Detailing the mandate from Nice, an agreement on a review mechanism for developing EU military capabilities will hopefully be reached by the European Council in Göteborg.
Additional criteria for prioritising will most certainly need to be addressed as well.
EU and NATO are in agreement on arrangements for consultation and cooperation. Formal negotiations on a security agreement will commence shortly. However, an agreement on Berlin+ is still pending. Any delay in this respect will result in a negative impact on the Unions ability to act on a more demanding and complex level of the Petersburg tasks.
Significant progress towards meeting the police target is expected during the Swedish Presidency and work will continue up to 2003. Furthermore, the aim is to agree on quantitative as well as qualitative targets for Civil Protection, Civil Administration and the Rule of Law at the latest in Göteborg.
The Nice European Council established the objective of making the EU quickly operational and invited the Swedish Presidency to implement all necessary measures to fulfil the mandate given in Nice. On the basis of what I have said here today the Union will progressively develop and refine its structures, procedures and capabilities, continuously improving its ability to undertake demanding conflict prevention and crisis management tasks. Progress made so far indicates that the Union soon will be able to operations on a case-by-case basis.
In the process of this work we need to keep our citizens informed. To promote the public’s sense of involvement and comprehension of decisions taken as well as future decisions, communication of the underlying rationale for those decisions is vital. Transparency and openness – not the least towards our own citizens - are crucial aspects for progress and consolidation of EU crisis management mechanisms.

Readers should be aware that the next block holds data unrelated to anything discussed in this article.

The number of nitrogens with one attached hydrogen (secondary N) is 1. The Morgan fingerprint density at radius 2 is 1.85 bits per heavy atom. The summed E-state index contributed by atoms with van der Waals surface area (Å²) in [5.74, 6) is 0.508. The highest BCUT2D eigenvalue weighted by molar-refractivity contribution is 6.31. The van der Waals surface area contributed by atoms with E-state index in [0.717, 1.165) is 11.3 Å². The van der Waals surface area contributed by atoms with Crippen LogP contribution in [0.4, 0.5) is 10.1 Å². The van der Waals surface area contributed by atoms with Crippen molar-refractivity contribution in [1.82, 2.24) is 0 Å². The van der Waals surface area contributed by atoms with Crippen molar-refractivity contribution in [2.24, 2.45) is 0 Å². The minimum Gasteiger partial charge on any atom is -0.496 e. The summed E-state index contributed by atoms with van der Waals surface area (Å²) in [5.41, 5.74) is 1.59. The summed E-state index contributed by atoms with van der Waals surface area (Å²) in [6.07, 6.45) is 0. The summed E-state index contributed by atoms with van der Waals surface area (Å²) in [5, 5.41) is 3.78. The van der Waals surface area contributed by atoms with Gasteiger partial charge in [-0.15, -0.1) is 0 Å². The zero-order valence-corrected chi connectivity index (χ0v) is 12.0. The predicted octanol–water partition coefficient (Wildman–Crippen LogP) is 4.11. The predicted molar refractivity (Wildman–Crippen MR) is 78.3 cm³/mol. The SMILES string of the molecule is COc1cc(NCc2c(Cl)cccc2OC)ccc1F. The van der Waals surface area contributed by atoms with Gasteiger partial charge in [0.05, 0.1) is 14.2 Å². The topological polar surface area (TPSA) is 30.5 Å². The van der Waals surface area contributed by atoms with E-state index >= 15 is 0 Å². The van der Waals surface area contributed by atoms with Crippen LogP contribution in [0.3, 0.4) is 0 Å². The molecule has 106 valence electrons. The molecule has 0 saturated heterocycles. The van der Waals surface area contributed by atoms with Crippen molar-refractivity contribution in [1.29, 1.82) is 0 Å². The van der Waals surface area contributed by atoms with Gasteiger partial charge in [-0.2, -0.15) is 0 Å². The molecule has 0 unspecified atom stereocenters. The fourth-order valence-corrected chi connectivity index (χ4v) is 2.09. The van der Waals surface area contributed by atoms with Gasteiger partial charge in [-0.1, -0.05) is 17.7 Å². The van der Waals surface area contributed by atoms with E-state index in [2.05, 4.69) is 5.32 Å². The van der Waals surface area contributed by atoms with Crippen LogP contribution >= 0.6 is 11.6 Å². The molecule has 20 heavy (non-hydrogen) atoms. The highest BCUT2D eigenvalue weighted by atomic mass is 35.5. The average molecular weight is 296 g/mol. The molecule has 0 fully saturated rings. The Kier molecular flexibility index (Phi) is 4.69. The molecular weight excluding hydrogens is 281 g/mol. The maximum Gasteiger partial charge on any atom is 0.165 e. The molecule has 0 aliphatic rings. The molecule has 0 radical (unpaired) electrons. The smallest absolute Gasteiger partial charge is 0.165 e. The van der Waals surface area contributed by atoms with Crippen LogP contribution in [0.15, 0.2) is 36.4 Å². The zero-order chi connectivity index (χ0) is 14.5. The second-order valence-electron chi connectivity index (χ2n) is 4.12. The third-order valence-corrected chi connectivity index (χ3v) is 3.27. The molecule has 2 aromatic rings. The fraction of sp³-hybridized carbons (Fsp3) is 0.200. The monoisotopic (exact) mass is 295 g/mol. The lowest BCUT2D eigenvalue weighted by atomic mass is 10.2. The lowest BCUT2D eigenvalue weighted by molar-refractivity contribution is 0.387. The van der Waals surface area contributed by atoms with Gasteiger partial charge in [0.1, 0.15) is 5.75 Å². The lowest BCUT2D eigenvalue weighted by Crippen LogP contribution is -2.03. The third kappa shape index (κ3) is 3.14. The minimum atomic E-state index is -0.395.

Practically all EU-countries are currently in the process of reforming their national defence in order to meet post Cold War challenges. A public debate is needed, on the domestic arena and in various EU contexts. We must encourage the feeling of moving towards a peaceful Europe, a Europe capable of managing future challenges in crises management.
The challenges may prove to be at the Balkans again. The situation in Croatia and Serbia is totally different in a positive way with the advents of Democracy. But Bosina-Hercegovina and Kosovo still depends on a strong military presence by the international community. And Macedonia – up until now a parliamentary democracy is in danger of full civil war. Our efforts may again be in demand on the Balkans.
For my own part as Swedish Minister for Defence - and equally so as representative of the Presidency - I would like to see the European Defence and Security Policy as an open project. In its relation to other countries and organisations, the Union should have an open attitude to these issues. We must therefore find ways of filling the Nice arrangements for consultation and cooperation with the countries candidates for accession to the EU and the non-EU European NATO members with relevant substance to guarantee transparency and inclusiveness to the maximum extent possible without jeopardizing the decision-making autonomy of the Union. This will also pave the way for a smooth working climate in preparation for and the conduct of an operation with the participation of countries not members of the Union but partners in crisis management.
Thank you for your attention.